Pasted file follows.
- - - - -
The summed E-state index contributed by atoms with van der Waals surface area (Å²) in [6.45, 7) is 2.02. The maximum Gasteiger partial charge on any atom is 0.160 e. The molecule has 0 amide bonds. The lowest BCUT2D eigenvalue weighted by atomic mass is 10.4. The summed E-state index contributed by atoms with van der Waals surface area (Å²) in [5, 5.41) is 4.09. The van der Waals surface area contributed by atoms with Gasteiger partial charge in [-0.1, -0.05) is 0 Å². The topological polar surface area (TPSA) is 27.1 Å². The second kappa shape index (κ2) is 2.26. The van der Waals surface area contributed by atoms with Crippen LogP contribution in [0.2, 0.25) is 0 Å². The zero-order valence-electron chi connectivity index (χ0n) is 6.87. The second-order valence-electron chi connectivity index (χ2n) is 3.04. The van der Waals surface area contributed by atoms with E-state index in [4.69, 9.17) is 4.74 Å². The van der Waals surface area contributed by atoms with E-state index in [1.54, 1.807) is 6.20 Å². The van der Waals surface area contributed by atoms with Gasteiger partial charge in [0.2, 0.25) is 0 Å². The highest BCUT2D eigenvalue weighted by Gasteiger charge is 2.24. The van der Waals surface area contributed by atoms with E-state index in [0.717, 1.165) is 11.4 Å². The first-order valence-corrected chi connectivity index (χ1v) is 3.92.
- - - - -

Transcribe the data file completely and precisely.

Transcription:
The summed E-state index contributed by atoms with van der Waals surface area (Å²) in [6.45, 7) is 2.02. The maximum Gasteiger partial charge on any atom is 0.160 e. The molecule has 0 amide bonds. The lowest BCUT2D eigenvalue weighted by atomic mass is 10.4. The summed E-state index contributed by atoms with van der Waals surface area (Å²) in [5, 5.41) is 4.09. The van der Waals surface area contributed by atoms with Gasteiger partial charge in [-0.1, -0.05) is 0 Å². The topological polar surface area (TPSA) is 27.1 Å². The second kappa shape index (κ2) is 2.26. The van der Waals surface area contributed by atoms with Crippen LogP contribution in [0.2, 0.25) is 0 Å². The zero-order valence-electron chi connectivity index (χ0n) is 6.87. The second-order valence-electron chi connectivity index (χ2n) is 3.04. The van der Waals surface area contributed by atoms with E-state index in [4.69, 9.17) is 4.74 Å². The van der Waals surface area contributed by atoms with E-state index in [1.54, 1.807) is 6.20 Å². The van der Waals surface area contributed by atoms with Gasteiger partial charge in [0.2, 0.25) is 0 Å². The highest BCUT2D eigenvalue weighted by Gasteiger charge is 2.24. The van der Waals surface area contributed by atoms with E-state index in [0.717, 1.165) is 11.4 Å². The first-order valence-corrected chi connectivity index (χ1v) is 3.92.